The gay coach of
the University of Missouri men's lacrosse team was told
his contract will not be renewed after nine seasons. Team
leaders said Kyle Hawkins was dismissed because of his
job performance, not his sexual orientation.
completed his first season as head coach after publicly
disclosing his homosexuality. The team finished with a
6-9 record, Hawkins's first losing season at
the school. Because it is involved in a club
sport, the Missouri lacrosse team largely controls its
budget and hiring decisions.
''We, as a team,
did not feel coach Hawkins was the best man for the
job,'' team president Andy Mackley said. ''Sport is all we
care about, not the sexuality of our coach, players,
and those associated with our team.''
Mackley, a junior
who played briefly for Hawkins in high school, called
the decision ''strictly business'' and hailed Hawkins as a
''pioneer'' for his decision to be known as one of the
few openly gay coaches in college sports.
life had zero to do with our team,'' Mackley said.
said he consulted with a lawyer, as did the team, he
doesn't plan a legal challenge.
''I don't have
anything to gain by going after them legally,'' he said.
Hawkins said he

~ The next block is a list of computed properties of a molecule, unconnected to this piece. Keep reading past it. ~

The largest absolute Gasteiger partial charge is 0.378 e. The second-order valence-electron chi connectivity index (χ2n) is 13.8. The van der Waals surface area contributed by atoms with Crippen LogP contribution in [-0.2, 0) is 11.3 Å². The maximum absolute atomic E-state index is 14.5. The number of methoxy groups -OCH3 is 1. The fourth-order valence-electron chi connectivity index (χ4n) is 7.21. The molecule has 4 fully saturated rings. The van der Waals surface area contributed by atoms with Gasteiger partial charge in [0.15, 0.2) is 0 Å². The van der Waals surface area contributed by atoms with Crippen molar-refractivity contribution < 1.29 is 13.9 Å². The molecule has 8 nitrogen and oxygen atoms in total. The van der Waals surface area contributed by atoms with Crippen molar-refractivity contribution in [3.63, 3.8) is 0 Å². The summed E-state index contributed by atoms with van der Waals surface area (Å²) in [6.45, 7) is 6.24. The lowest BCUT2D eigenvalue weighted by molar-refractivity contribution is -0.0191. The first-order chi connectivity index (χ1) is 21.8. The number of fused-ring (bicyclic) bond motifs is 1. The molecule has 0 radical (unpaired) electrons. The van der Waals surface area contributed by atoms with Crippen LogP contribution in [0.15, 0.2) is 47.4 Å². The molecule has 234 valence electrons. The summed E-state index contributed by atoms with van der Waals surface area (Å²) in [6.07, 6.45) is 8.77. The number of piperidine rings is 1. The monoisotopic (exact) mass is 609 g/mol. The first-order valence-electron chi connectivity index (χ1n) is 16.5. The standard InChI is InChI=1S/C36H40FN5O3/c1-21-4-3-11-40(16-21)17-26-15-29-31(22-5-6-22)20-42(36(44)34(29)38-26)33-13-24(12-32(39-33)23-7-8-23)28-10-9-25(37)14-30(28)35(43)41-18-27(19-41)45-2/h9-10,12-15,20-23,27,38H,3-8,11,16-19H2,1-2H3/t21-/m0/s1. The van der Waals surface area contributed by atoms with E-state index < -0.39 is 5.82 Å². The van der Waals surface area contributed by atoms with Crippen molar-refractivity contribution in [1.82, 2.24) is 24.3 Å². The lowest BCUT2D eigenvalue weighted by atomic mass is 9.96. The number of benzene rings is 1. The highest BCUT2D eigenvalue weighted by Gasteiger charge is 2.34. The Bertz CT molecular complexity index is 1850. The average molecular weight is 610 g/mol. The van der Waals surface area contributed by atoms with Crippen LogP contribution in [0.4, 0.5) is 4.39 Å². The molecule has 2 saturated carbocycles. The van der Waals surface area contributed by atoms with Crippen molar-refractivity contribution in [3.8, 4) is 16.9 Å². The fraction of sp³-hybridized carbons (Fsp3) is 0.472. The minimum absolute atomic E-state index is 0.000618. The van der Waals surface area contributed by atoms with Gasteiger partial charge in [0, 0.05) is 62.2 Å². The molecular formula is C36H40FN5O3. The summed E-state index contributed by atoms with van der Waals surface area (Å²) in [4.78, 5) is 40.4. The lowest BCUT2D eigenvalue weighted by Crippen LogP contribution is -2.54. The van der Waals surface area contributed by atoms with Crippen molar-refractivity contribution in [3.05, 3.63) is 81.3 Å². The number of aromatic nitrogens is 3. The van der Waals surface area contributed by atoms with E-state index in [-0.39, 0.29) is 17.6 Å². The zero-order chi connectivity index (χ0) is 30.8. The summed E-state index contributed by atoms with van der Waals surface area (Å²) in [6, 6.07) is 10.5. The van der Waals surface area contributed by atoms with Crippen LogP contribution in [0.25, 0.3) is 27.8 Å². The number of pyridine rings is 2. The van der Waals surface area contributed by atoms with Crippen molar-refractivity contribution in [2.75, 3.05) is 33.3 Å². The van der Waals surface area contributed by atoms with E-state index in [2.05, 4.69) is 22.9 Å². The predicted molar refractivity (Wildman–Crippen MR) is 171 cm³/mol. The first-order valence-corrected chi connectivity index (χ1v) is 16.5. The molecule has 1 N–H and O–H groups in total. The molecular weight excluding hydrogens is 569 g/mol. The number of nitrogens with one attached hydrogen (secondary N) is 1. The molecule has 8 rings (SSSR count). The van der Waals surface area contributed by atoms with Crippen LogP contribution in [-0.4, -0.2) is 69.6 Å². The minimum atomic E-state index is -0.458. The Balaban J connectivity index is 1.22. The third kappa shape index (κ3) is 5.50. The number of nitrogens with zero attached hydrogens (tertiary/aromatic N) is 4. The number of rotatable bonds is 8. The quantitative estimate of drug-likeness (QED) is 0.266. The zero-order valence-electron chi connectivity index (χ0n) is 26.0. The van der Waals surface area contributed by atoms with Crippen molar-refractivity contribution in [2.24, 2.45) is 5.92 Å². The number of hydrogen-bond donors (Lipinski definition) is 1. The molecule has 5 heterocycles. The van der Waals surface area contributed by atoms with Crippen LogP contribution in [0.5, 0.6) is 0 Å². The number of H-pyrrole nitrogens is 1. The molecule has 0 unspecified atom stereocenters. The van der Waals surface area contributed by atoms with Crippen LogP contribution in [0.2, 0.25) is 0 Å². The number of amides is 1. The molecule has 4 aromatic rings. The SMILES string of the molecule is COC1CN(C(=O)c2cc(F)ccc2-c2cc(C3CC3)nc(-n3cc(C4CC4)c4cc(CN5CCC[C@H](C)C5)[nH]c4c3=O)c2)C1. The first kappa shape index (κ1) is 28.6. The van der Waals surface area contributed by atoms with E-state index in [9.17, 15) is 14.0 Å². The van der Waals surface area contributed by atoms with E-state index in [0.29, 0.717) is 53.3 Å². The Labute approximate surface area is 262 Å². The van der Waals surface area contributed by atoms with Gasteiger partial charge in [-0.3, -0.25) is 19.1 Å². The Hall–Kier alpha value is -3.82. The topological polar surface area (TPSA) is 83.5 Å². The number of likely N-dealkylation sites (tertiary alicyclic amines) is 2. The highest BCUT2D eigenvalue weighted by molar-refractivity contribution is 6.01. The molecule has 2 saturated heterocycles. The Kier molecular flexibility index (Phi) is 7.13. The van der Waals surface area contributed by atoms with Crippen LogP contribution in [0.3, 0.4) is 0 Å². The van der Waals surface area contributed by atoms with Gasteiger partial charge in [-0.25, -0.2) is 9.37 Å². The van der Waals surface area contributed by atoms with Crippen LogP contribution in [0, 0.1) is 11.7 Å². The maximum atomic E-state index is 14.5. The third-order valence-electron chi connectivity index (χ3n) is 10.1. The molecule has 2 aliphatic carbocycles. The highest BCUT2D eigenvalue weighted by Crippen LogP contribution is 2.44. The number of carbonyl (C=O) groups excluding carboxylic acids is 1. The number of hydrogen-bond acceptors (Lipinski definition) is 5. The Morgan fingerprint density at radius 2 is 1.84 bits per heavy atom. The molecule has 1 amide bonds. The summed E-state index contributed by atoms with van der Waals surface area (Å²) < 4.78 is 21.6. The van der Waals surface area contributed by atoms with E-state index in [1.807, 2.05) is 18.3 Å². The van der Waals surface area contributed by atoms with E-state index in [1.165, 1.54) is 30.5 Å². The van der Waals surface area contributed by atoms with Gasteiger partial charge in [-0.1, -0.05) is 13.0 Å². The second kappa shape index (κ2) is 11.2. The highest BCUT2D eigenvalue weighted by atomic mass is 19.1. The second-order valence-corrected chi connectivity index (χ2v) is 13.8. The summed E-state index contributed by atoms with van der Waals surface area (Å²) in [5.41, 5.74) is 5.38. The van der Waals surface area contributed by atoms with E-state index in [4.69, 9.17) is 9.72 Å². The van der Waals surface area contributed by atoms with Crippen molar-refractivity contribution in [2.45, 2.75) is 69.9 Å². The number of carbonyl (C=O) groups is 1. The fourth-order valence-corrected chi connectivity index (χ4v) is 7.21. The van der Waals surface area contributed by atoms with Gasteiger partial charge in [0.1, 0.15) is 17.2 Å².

learned of the decision May 4 in a meeting with team
leaders, an assistant coach, faculty advisers, and a
university official. Hawkins said the group offered
eight reasons not to renew his annual contract, which
expires May 31.
concerns: dissatisfaction with his practice regimen and the
coach's negative reputation outside the school.
laughable,'' Hawkins said. ''A week and a half before the
meeting, they had sat in front of the ESPN cameras and said
what a great coach I was.''
the team's faculty adviser, said Hawkins had unrealistic
''He was just no
longer compatible with a club sport,'' she said. ''He's
made lacrosse his life.''
aren't going to be professional lacrosse players,'' Mitchell
added. ''Lacrosse is secondary to most of them. And he's not
happy with that.''
Hawkins said he
has received at least one job offer and interest from
other schools, including varsity programs in Division II and
III. His career record is 127-58, including a
conference championship in 2004. (Alan Scher Zagier,